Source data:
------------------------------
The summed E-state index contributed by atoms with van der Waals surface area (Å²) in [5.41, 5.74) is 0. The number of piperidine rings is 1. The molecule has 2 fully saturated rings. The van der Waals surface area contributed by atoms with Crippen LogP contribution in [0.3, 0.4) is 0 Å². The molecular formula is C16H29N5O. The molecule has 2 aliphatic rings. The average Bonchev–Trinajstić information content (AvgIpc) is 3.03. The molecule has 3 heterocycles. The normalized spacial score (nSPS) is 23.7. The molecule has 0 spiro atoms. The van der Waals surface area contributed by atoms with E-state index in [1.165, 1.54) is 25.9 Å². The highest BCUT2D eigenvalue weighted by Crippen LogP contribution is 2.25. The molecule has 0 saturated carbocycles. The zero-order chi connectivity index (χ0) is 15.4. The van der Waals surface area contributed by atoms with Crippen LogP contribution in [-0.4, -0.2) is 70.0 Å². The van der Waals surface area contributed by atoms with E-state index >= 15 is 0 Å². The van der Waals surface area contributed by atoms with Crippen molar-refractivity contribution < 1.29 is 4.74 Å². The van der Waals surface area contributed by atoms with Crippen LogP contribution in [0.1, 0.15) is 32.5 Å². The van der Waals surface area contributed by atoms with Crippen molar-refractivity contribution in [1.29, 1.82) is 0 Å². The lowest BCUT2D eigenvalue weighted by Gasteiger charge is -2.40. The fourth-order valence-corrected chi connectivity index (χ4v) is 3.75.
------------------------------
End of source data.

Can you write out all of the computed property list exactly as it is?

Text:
The summed E-state index contributed by atoms with van der Waals surface area (Å²) in [5.41, 5.74) is 0. The number of piperidine rings is 1. The molecule has 2 fully saturated rings. The van der Waals surface area contributed by atoms with Crippen LogP contribution in [0.3, 0.4) is 0 Å². The molecular formula is C16H29N5O. The molecule has 2 aliphatic rings. The average Bonchev–Trinajstić information content (AvgIpc) is 3.03. The molecule has 3 heterocycles. The normalized spacial score (nSPS) is 23.7. The molecule has 0 spiro atoms. The van der Waals surface area contributed by atoms with E-state index in [1.165, 1.54) is 25.9 Å². The highest BCUT2D eigenvalue weighted by Crippen LogP contribution is 2.25. The molecule has 0 saturated carbocycles. The zero-order chi connectivity index (χ0) is 15.4. The van der Waals surface area contributed by atoms with Crippen LogP contribution in [-0.4, -0.2) is 70.0 Å². The van der Waals surface area contributed by atoms with E-state index >= 15 is 0 Å². The van der Waals surface area contributed by atoms with Crippen molar-refractivity contribution < 1.29 is 4.74 Å². The van der Waals surface area contributed by atoms with Crippen LogP contribution in [0.1, 0.15) is 32.5 Å². The van der Waals surface area contributed by atoms with Crippen molar-refractivity contribution in [1.29, 1.82) is 0 Å². The lowest BCUT2D eigenvalue weighted by Gasteiger charge is -2.40. The fourth-order valence-corrected chi connectivity index (χ4v) is 3.75.